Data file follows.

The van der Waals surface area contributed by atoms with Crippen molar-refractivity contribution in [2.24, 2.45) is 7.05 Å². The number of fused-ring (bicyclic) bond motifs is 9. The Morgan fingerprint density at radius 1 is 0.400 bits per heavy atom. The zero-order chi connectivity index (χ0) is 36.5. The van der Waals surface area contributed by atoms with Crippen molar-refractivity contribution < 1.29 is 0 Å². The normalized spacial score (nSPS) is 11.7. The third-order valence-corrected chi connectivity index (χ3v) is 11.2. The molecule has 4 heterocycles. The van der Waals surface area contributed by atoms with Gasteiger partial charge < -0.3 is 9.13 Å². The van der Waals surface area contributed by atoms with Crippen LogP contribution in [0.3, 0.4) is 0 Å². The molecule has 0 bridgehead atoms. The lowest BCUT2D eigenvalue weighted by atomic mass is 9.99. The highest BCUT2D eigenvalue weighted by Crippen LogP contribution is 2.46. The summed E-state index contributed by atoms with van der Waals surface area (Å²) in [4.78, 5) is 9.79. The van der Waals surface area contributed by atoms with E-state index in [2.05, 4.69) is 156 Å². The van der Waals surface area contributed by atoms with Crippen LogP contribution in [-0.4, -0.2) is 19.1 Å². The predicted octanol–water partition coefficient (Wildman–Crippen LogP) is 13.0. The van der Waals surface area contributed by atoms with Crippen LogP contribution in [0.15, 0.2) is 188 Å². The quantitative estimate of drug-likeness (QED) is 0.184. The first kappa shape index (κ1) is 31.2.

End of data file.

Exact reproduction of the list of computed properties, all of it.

The van der Waals surface area contributed by atoms with Crippen molar-refractivity contribution in [2.24, 2.45) is 7.05 Å². The number of fused-ring (bicyclic) bond motifs is 9. The Morgan fingerprint density at radius 1 is 0.400 bits per heavy atom. The zero-order chi connectivity index (χ0) is 36.5. The van der Waals surface area contributed by atoms with Crippen molar-refractivity contribution < 1.29 is 0 Å². The normalized spacial score (nSPS) is 11.7. The third-order valence-corrected chi connectivity index (χ3v) is 11.2. The molecule has 4 heterocycles. The van der Waals surface area contributed by atoms with Gasteiger partial charge < -0.3 is 9.13 Å². The van der Waals surface area contributed by atoms with Crippen LogP contribution in [0.3, 0.4) is 0 Å². The molecule has 0 bridgehead atoms. The lowest BCUT2D eigenvalue weighted by atomic mass is 9.99. The highest BCUT2D eigenvalue weighted by Crippen LogP contribution is 2.46. The summed E-state index contributed by atoms with van der Waals surface area (Å²) in [4.78, 5) is 9.79. The van der Waals surface area contributed by atoms with E-state index in [2.05, 4.69) is 156 Å². The van der Waals surface area contributed by atoms with Crippen LogP contribution in [-0.4, -0.2) is 19.1 Å². The predicted octanol–water partition coefficient (Wildman–Crippen LogP) is 13.0. The van der Waals surface area contributed by atoms with Crippen LogP contribution in [0.15, 0.2) is 188 Å². The quantitative estimate of drug-likeness (QED) is 0.184. The first kappa shape index (κ1) is 31.2.